Many doctors today are discovering that most diseases have psychosomatic elements. To take it a step further, when we are emotionally or even spiritually sick, the physical body will be affected. Many people today are suffering from depression and anxiety which cause the immune system to weaken thus opening the door for them to suffer a variety of physical problems. 

This disease, tzara’at can be thought of as something that destroys us from within but is not always so easy to detect. The Torah teaches us that it can begin with a very small part of the body, “the tongue” which can cause tremendous damage. There is an expression: “lashon hara, the evil tongue.” The Ninth Commandment states, “you are not to bear false witness against your neighbor…” In other words, do not destroy the character of another human being because every human being is made in God’s image.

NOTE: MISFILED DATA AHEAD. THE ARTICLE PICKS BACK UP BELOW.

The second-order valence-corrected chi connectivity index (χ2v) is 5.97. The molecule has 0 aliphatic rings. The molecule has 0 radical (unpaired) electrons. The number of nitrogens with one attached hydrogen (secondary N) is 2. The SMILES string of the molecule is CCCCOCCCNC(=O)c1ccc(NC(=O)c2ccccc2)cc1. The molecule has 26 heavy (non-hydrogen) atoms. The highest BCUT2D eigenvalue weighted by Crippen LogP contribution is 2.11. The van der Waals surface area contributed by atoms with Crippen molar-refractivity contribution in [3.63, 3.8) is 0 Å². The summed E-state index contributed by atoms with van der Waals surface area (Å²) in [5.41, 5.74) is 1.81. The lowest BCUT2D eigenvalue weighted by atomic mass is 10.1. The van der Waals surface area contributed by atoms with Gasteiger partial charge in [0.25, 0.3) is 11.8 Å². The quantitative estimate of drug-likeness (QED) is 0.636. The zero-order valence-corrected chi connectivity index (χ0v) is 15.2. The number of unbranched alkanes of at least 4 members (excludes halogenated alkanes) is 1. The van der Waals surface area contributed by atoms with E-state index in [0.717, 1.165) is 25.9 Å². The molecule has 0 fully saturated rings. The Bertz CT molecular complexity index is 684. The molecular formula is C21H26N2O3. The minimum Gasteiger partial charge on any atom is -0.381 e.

Our sages tell us that metzora is a contraction for “motzei shem ra” – מוציא שם רע – to give a person a bad name. The diseased person called metzora, has become sick because they used their tongue for evil. Have you ever spoken maliciously about someone behind their back to another person? The truth is that if we are human and we have a tongue, it is extremely hard to dominate it, but we have to work on it. There are many references about the tongue in the Proverbs and the Psalms as well as the Messianic Writings. In fact, Yeshua’s brother James or Yaakov said in James 3: “The tongue is a flame too. Among all the parts of the body, the tongue is an entirely wicked world that infects the whole body;” Controlling the tongue is a constant battle and moving from tamei to tahor, from death to life is a lifelong process. This process, called teshuva is when we acknowledge what we have said to hurt another person; we confess it with the same tongue with which we spoke evil and we do our best to make things right so that we are able to approach our Creator. Today this idea has been taken to the extreme where everyone’s feelings are being offended when truth is told. This is not the same thing as intentionally destroying someone’s good reputation, his good name.